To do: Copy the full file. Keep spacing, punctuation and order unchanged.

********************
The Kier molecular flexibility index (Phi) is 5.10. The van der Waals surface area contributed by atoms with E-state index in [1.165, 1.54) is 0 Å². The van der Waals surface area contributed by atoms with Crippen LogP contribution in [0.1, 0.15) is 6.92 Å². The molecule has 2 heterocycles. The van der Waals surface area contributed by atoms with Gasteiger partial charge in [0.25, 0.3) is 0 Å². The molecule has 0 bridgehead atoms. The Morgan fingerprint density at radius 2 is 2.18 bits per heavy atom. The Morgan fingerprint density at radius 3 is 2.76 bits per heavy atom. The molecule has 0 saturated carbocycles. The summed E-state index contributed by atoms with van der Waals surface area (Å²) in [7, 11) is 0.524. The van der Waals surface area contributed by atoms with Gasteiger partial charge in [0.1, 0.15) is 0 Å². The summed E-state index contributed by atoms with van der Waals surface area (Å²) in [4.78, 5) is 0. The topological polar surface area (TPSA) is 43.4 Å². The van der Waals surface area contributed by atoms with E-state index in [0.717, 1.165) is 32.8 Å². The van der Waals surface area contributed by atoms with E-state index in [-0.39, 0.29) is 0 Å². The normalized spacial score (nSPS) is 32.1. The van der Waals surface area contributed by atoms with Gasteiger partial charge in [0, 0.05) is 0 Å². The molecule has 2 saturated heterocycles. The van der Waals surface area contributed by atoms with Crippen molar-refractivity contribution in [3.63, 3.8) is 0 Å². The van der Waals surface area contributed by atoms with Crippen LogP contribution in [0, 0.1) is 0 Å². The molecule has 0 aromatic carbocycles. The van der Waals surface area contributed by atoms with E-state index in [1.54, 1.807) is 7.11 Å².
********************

The Kier molecular flexibility index (Phi) is 5.10. The van der Waals surface area contributed by atoms with E-state index in [1.165, 1.54) is 0 Å². The van der Waals surface area contributed by atoms with Crippen LogP contribution in [0.1, 0.15) is 6.92 Å². The molecule has 2 heterocycles. The van der Waals surface area contributed by atoms with Gasteiger partial charge in [0.25, 0.3) is 0 Å². The molecule has 0 bridgehead atoms. The Morgan fingerprint density at radius 2 is 2.18 bits per heavy atom. The Morgan fingerprint density at radius 3 is 2.76 bits per heavy atom. The molecule has 0 saturated carbocycles. The summed E-state index contributed by atoms with van der Waals surface area (Å²) in [7, 11) is 0.524. The van der Waals surface area contributed by atoms with Gasteiger partial charge in [0.1, 0.15) is 0 Å². The summed E-state index contributed by atoms with van der Waals surface area (Å²) in [4.78, 5) is 0. The topological polar surface area (TPSA) is 43.4 Å². The van der Waals surface area contributed by atoms with E-state index in [0.717, 1.165) is 32.8 Å². The van der Waals surface area contributed by atoms with E-state index in [-0.39, 0.29) is 0 Å². The normalized spacial score (nSPS) is 32.1. The van der Waals surface area contributed by atoms with Gasteiger partial charge in [0, 0.05) is 0 Å². The molecule has 2 saturated heterocycles. The van der Waals surface area contributed by atoms with Crippen molar-refractivity contribution in [3.63, 3.8) is 0 Å². The van der Waals surface area contributed by atoms with Crippen LogP contribution in [0, 0.1) is 0 Å². The molecule has 0 aromatic carbocycles. The van der Waals surface area contributed by atoms with E-state index in [1.54, 1.807) is 7.11 Å².